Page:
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Elvis the beagle called in to sniff out pregnancy in zoo's polar bear

| Friday, Nov. 15, 2013, 3:30 p.m.
Tom Fontaine | Tribune-Review
Kobe, an 11-year-old polar bear at the Pittsburgh Zoo & PPG Aquarium, showed signs of being pregnant. Traditional pregnancy tests aren't as effective with polar bears, so local officials turned to a beagle that can smell pheromones in the feces of pregnant polar bears.
Cincinnati Zoo
Elvis, a 2-year-old beagle, has a unique nose that sniffs out pregnancies in polar bears in zoos throughout North America. Elvis and a team of scientists at the Cincinnati Center for Conservation & Research of Endangered Wildlife (CREW) are working together to determine if the sensitive noses of canines can detect a pregnant polar bear from a nonpregnant polar simply by smelling fecal samples. “We knew that our male Koda and female Kobe had mated several times during breeding season,” says Dwayne Biggs, Curator of Aquatic Life at PPG Aquarium and Water’s Edge. “But trying to determine whether or not your bear is pregnant can be a guessing game. The more traditional methods of pregnancy detection such as progesterone monitoring and ultrasound are not as effective in polar bears as other animals.”

If Kobe the polar bear is pregnant, Elvis the beagle could sniff out the secret and let Pittsburgh Zoo & PPG Aquarium officials know.

Elvis, a 2-year-old pup from suburban Kansas City, performs an unusual but stunningly accurate pregnancy test: He sniffs out pheromones in female polar bears' feces that let him know whether they are with cub.

Elvis is right about 97 percent of the time, making him about as accurate as an over-the-counter pregnancy test.

“We're keeping our fingers crossed,” said Dwayne Biggs, curator of aquatic life at the Highland Park zoo, as Kobe played with a toy, rubbed against rocks and bellowed in the exhibit behind him on Friday.

Kobe, who mated with a polar bear named Koda several times during the spring and summer, has shown signs of pregnancy. She doesn't want anything to do with Koda, her appetite and weight have soared, and she's “denning,” or hunkering down in an area away from other bears.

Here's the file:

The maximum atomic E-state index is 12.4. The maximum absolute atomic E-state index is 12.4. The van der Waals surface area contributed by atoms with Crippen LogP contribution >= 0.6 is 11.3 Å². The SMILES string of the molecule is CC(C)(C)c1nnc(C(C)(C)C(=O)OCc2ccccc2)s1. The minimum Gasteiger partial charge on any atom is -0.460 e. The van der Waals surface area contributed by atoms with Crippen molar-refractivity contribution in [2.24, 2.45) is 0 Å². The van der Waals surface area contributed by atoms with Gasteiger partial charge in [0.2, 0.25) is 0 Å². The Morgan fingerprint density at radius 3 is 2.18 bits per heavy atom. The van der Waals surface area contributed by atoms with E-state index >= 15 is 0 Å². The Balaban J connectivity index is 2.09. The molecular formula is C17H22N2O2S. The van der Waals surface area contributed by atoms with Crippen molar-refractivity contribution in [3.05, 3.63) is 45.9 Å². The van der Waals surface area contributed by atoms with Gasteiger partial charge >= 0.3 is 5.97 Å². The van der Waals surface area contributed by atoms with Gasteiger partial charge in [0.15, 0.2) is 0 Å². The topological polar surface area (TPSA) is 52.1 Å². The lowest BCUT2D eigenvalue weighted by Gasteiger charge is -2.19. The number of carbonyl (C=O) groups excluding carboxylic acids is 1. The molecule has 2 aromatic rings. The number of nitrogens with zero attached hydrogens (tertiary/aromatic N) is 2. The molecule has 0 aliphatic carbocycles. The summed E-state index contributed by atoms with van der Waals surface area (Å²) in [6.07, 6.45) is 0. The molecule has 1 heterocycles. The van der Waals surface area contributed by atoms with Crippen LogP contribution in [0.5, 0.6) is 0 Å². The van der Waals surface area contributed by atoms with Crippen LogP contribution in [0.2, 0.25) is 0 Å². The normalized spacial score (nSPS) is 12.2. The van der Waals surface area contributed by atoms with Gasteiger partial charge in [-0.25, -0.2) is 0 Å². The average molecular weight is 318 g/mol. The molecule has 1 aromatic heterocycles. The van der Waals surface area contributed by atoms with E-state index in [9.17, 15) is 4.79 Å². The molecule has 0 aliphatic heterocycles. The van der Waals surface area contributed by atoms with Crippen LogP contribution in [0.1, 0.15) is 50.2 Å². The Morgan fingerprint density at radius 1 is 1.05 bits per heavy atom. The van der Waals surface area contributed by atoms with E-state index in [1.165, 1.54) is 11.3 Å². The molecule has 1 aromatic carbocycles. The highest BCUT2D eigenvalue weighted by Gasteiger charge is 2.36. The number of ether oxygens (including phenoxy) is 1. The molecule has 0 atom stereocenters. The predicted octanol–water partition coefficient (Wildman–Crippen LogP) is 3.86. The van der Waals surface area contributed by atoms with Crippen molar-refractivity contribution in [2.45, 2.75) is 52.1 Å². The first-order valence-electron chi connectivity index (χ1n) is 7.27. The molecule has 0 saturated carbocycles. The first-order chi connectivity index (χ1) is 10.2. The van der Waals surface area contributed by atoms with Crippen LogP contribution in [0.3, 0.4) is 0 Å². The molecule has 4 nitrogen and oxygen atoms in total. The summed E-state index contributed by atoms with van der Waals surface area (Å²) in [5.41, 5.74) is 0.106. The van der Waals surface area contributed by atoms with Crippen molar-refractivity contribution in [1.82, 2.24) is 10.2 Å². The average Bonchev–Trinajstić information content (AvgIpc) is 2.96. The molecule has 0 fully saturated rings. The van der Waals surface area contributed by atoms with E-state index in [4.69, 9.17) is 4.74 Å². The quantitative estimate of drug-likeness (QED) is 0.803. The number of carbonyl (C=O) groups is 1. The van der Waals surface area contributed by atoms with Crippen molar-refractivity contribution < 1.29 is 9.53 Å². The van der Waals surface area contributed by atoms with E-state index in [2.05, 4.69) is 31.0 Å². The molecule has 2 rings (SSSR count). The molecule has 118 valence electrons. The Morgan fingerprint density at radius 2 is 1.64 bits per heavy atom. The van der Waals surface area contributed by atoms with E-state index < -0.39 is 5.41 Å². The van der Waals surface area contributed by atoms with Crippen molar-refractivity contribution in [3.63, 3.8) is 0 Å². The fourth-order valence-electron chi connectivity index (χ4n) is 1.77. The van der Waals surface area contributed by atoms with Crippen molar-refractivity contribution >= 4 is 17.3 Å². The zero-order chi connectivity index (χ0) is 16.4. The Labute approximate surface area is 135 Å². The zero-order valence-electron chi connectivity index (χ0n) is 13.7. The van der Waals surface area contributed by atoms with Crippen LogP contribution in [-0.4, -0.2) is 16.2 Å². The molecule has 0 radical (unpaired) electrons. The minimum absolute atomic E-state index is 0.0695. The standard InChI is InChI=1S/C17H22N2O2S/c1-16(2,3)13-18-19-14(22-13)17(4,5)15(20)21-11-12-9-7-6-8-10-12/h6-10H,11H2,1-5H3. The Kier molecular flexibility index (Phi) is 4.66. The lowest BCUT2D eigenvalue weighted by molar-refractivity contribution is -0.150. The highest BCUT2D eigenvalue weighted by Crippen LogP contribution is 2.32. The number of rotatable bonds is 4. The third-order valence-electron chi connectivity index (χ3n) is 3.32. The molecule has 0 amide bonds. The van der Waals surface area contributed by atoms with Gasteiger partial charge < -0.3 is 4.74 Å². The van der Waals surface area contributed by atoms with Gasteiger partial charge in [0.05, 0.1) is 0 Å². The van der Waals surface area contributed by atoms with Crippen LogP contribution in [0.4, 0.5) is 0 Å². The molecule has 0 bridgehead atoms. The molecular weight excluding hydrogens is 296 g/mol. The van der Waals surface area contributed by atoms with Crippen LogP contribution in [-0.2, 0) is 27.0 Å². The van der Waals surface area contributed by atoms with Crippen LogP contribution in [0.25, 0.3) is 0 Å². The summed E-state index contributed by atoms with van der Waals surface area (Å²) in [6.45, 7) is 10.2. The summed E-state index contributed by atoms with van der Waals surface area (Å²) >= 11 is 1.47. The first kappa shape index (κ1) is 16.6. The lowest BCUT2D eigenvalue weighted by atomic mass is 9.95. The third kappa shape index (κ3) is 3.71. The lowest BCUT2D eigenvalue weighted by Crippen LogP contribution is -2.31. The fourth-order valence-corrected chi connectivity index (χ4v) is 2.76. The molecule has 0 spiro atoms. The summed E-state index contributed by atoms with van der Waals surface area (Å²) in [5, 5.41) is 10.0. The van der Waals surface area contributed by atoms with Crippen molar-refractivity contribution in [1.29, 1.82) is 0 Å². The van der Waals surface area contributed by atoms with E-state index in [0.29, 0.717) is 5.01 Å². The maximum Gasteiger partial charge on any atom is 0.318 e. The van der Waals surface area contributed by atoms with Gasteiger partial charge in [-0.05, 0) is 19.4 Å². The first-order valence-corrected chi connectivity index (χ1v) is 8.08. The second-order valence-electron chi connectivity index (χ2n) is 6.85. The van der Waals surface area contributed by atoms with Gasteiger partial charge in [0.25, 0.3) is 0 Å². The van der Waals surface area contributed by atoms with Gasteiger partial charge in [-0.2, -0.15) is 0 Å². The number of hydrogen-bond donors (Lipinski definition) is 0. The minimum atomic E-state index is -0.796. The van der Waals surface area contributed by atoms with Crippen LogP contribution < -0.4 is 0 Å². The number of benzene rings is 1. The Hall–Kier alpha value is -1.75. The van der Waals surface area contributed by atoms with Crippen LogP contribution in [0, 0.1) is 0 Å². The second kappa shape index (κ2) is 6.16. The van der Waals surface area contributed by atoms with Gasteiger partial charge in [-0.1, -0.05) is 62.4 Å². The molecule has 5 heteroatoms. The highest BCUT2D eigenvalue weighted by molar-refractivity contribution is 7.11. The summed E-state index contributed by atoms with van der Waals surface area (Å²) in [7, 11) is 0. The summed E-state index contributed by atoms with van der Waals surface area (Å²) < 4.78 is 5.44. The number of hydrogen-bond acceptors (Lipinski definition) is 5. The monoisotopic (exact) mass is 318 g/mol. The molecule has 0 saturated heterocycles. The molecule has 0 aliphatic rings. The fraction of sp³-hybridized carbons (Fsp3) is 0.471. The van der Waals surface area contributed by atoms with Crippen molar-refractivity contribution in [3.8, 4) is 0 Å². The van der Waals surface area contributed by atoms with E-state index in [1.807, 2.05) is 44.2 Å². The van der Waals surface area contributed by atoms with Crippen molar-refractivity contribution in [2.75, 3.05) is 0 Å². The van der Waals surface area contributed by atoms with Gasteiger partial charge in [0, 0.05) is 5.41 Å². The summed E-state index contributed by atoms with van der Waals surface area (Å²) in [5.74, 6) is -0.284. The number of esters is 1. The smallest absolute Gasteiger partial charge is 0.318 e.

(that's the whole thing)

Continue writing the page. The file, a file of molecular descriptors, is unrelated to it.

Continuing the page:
Biggs said such signs often wind up being “false positives,” and traditional pregnancy detection methods such as progesterone monitoring and ultrasound exams are not as effective with polar bears as other animals.

That's where Elvis comes in.

The pup has been honing his skills in poop-based pregnancy sleuthing since January, training on more than 200 fecal samples. When Elvis smells the right pheromones, he sits down, looks up at his handler and barks, Biggs said.

“It's rewarding for him. He really seems to be having a grand time sniffing those things,” he said.

The training is being done in conjunction with Cincinnati Zoo's Center for Conservation & Research of Endangered Wildlife. Polar bears are threatened, with declining numbers in the wild and just 45 in captivity across the United States, Biggs said.

Late last month, Elvis received two samples each from 17 female polar bears that mated in captivity this year, including a sample from Kobe.

Testing is expected to continue for another couple of weeks.

If Kobe, 11, is pregnant, Biggs expects her to deliver in the next month or so. The average newborn polar bear weighs about a pound and is a foot long. The public likely would not get a glimpse of the cub until spring.

Tom Fontaine is a staff writer for Trib Total Media. He can be reached at 412-320-7847 or

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